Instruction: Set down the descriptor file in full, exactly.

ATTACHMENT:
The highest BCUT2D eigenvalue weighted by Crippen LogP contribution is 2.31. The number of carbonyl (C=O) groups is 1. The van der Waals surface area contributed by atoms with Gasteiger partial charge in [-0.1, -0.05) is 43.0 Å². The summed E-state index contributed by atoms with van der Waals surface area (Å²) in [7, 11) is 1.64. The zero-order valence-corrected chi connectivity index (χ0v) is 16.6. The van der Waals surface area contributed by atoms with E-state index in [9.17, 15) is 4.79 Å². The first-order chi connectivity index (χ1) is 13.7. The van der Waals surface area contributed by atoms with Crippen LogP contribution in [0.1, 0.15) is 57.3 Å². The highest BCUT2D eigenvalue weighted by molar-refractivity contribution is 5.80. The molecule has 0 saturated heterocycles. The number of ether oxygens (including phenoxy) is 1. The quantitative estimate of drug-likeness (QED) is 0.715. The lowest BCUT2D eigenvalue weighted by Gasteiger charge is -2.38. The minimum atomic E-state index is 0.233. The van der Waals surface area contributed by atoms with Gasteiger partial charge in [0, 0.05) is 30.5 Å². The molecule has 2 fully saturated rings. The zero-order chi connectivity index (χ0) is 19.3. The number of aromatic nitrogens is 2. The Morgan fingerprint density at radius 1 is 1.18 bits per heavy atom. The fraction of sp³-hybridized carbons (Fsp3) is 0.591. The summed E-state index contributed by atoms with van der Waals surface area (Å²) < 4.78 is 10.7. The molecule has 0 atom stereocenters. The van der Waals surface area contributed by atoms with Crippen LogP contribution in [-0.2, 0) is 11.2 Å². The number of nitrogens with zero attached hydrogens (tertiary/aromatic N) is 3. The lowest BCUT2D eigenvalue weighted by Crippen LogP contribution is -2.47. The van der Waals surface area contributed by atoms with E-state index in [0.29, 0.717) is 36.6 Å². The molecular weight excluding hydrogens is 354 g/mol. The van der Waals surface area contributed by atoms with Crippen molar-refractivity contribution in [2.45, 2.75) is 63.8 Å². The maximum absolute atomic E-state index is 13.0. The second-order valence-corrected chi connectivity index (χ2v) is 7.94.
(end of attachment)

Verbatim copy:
The highest BCUT2D eigenvalue weighted by Crippen LogP contribution is 2.31. The number of carbonyl (C=O) groups is 1. The van der Waals surface area contributed by atoms with Gasteiger partial charge in [-0.1, -0.05) is 43.0 Å². The summed E-state index contributed by atoms with van der Waals surface area (Å²) in [7, 11) is 1.64. The zero-order valence-corrected chi connectivity index (χ0v) is 16.6. The van der Waals surface area contributed by atoms with E-state index in [9.17, 15) is 4.79 Å². The first-order chi connectivity index (χ1) is 13.7. The van der Waals surface area contributed by atoms with Crippen LogP contribution in [0.1, 0.15) is 57.3 Å². The highest BCUT2D eigenvalue weighted by molar-refractivity contribution is 5.80. The molecule has 0 saturated heterocycles. The number of ether oxygens (including phenoxy) is 1. The quantitative estimate of drug-likeness (QED) is 0.715. The lowest BCUT2D eigenvalue weighted by Gasteiger charge is -2.38. The minimum atomic E-state index is 0.233. The van der Waals surface area contributed by atoms with Gasteiger partial charge in [0, 0.05) is 30.5 Å². The molecule has 2 fully saturated rings. The zero-order chi connectivity index (χ0) is 19.3. The number of aromatic nitrogens is 2. The Morgan fingerprint density at radius 1 is 1.18 bits per heavy atom. The fraction of sp³-hybridized carbons (Fsp3) is 0.591. The summed E-state index contributed by atoms with van der Waals surface area (Å²) < 4.78 is 10.7. The molecule has 0 atom stereocenters. The van der Waals surface area contributed by atoms with Crippen LogP contribution in [-0.2, 0) is 11.2 Å². The number of nitrogens with zero attached hydrogens (tertiary/aromatic N) is 3. The lowest BCUT2D eigenvalue weighted by Crippen LogP contribution is -2.47. The van der Waals surface area contributed by atoms with E-state index in [0.29, 0.717) is 36.6 Å². The molecular weight excluding hydrogens is 354 g/mol. The van der Waals surface area contributed by atoms with Crippen molar-refractivity contribution in [2.45, 2.75) is 63.8 Å². The maximum absolute atomic E-state index is 13.0. The second-order valence-corrected chi connectivity index (χ2v) is 7.94.